Psychedelic Peer Support: Co-Creating Communities of Compassionate Care
Featuring Zendo Project: Katrina Michelle, Ph.D., Chelsea Rose, M.A., Associate M.F.T., Ryan Jay Beauregard
Difficult psychedelic experiences can be frightening. What can you do to help someone having a difficult psychedelic or emotional experience? What techniques are available for helping transform a potentially traumatic situation into a positive one? What does it mean to create a safe container for someone going through a difficult time? What role has the Zendo Project played at festivals, and what take-home messages are available for others interested in psychedelic peer support?
The mission of the Zendo Project is to provide a supportive environment and education to help transform difficult psychedelic and psychological experiences into opportunities for learning and growth. We envision a world where communities are engaged in providing safety and support for people having psychedelic and psychological challenges; where harm reduction principles are used foremost to reduce the risks associated with substance use.
Chelsea graduated from the University of California, Los Angeles Honors College with a B.A. in Psychology in 2007, and received her master’s degree in Integral Counseling Psychology from the California Institute of Integral Studies in 2012. She has a passion for harm reduction as a therapeutic and practical approach to drug use and abuse prevention. Chelsea also works for DanceSafe, a public health organization, as the manager for the reagent testing kit program. Additionally, she manages the Crisis Response Team in Nevada County, supporting clients who come into the emergency room during a psychiatric crisis. She lives in the Sierra foothills of California with her husband Alexandre, who is also involved in harm reduction work, their three children, and their chickens, fish, and Kisser kitty.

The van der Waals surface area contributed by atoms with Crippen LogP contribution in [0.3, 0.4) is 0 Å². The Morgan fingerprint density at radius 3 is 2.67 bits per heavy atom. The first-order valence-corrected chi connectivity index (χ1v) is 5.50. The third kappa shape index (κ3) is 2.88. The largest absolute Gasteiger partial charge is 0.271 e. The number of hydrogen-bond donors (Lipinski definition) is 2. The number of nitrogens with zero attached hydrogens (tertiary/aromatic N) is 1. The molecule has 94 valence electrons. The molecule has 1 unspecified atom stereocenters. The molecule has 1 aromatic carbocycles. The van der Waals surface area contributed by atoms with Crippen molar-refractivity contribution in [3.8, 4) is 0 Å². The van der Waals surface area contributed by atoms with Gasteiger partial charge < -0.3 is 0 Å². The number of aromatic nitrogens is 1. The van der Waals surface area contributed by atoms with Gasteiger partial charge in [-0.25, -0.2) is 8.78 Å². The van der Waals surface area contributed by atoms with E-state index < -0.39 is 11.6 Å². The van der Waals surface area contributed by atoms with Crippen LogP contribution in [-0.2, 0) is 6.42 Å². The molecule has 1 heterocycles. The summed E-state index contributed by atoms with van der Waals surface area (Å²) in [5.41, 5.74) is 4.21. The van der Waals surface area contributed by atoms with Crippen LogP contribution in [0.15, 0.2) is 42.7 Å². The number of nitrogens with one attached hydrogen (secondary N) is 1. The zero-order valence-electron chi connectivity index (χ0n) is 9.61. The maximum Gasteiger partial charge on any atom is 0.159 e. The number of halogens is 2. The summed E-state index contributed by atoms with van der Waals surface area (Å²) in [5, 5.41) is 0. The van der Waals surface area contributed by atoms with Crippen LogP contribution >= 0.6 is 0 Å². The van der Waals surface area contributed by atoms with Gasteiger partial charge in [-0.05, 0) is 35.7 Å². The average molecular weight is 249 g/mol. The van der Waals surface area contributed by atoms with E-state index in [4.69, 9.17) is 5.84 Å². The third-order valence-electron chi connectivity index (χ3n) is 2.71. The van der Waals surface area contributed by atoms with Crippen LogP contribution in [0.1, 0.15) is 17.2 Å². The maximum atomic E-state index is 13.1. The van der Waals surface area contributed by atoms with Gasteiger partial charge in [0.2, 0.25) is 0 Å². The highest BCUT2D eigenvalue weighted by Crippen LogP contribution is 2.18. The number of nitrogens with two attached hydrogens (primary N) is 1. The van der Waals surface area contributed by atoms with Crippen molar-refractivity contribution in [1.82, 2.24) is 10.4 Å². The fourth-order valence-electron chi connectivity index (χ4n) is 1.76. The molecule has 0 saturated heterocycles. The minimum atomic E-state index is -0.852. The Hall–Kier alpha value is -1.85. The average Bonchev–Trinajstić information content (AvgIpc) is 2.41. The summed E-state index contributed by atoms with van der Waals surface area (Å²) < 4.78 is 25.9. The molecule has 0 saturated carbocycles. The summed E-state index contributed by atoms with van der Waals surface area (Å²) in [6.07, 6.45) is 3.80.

Ryan received his B.A. in Psychology from Claremont McKenna College, and spent 10 years mentoring at-risk teens and families through wilderness survival skills and nature connection. His passion for community connection, the environment, and intrapersonal healing continued with his involvement in permaculture, natural building, and ancestral grief rituals. As a volunteer with the Zendo Project since 2013, Ryan has had the opportunity to connect and expand the scope of psychedelic harm reduction in communities and festivals all over the globe. As the Zendo Project Manager, he integrates his skills in psychology, design and and community engagement. When he isn’t on the road with the Zendo Project, Ryan can be found at his home in Boulder, CO enjoying the great outdoors, experimenting with sustainable technology, and designing websites, logos and sacred geometry art.
Katrina Michelle received her Ph.D. in Psychology with a Transpersonal specialization from Sofia University at The Institute of Transpersonal Psychology in 2017 after completing her dissertation on “Exploring Resistance to Spiritual Emergence.” Since then she has served on the board and as executive director of The American Center for the Integration of Spiritually Transformative Experiences (ACISTE). In 2004 Katrina graduated from Stony Brook University with her Masters in Social Work and a specialization in student community development and has maintained an integrative psychotherapy practice, The Curious Spirit, in New York City since 2008. Katrina serves as adjunct faculty at Fordham University’s Graduate School of Social Services and The Institute for the Development of Human Arts (IDHA) and is currently working on producing her first documentary film, “When Lightning Strikes “, with the intention to educate the mainstream about spiritual emergence.